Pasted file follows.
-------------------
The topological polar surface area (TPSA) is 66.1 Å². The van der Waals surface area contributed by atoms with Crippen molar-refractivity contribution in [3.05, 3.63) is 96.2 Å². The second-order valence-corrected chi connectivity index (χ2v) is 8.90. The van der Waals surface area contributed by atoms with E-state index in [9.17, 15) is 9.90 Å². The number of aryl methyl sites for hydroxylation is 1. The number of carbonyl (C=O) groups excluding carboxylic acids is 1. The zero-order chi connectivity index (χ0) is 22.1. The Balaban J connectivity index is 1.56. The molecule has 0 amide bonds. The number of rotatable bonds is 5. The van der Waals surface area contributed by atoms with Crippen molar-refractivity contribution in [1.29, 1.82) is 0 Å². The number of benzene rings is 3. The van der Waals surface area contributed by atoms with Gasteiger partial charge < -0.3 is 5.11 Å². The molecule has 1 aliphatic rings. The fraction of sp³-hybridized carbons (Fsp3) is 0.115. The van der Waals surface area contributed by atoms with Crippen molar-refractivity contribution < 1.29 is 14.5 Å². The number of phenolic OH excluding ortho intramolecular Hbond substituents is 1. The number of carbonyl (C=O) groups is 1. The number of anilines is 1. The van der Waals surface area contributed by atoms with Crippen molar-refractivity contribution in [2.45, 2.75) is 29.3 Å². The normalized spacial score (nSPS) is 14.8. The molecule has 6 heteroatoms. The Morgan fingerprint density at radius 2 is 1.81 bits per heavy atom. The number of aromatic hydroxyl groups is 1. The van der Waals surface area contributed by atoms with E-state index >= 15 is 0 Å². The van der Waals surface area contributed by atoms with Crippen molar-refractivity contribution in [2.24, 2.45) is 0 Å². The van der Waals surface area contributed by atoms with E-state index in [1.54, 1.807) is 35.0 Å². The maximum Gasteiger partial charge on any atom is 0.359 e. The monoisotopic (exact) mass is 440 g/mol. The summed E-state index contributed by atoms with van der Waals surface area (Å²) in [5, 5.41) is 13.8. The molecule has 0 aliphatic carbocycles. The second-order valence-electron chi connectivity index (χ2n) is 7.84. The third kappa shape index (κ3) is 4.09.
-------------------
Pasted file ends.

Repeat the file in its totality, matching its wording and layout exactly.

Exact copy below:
The topological polar surface area (TPSA) is 66.1 Å². The van der Waals surface area contributed by atoms with Crippen molar-refractivity contribution in [3.05, 3.63) is 96.2 Å². The second-order valence-corrected chi connectivity index (χ2v) is 8.90. The van der Waals surface area contributed by atoms with E-state index in [9.17, 15) is 9.90 Å². The number of aryl methyl sites for hydroxylation is 1. The number of carbonyl (C=O) groups excluding carboxylic acids is 1. The zero-order chi connectivity index (χ0) is 22.1. The Balaban J connectivity index is 1.56. The molecule has 0 amide bonds. The number of rotatable bonds is 5. The van der Waals surface area contributed by atoms with Crippen molar-refractivity contribution in [1.29, 1.82) is 0 Å². The number of benzene rings is 3. The van der Waals surface area contributed by atoms with Gasteiger partial charge < -0.3 is 5.11 Å². The molecule has 1 aliphatic rings. The fraction of sp³-hybridized carbons (Fsp3) is 0.115. The van der Waals surface area contributed by atoms with Crippen molar-refractivity contribution < 1.29 is 14.5 Å². The number of phenolic OH excluding ortho intramolecular Hbond substituents is 1. The number of carbonyl (C=O) groups is 1. The number of anilines is 1. The van der Waals surface area contributed by atoms with Crippen molar-refractivity contribution in [2.45, 2.75) is 29.3 Å². The normalized spacial score (nSPS) is 14.8. The molecule has 6 heteroatoms. The Morgan fingerprint density at radius 2 is 1.81 bits per heavy atom. The number of aromatic hydroxyl groups is 1. The van der Waals surface area contributed by atoms with E-state index >= 15 is 0 Å². The van der Waals surface area contributed by atoms with Crippen molar-refractivity contribution in [2.24, 2.45) is 0 Å². The van der Waals surface area contributed by atoms with E-state index in [1.54, 1.807) is 35.0 Å². The maximum Gasteiger partial charge on any atom is 0.359 e. The monoisotopic (exact) mass is 440 g/mol. The summed E-state index contributed by atoms with van der Waals surface area (Å²) in [5, 5.41) is 13.8. The molecule has 0 aliphatic carbocycles. The second-order valence-electron chi connectivity index (χ2n) is 7.84. The third kappa shape index (κ3) is 4.09.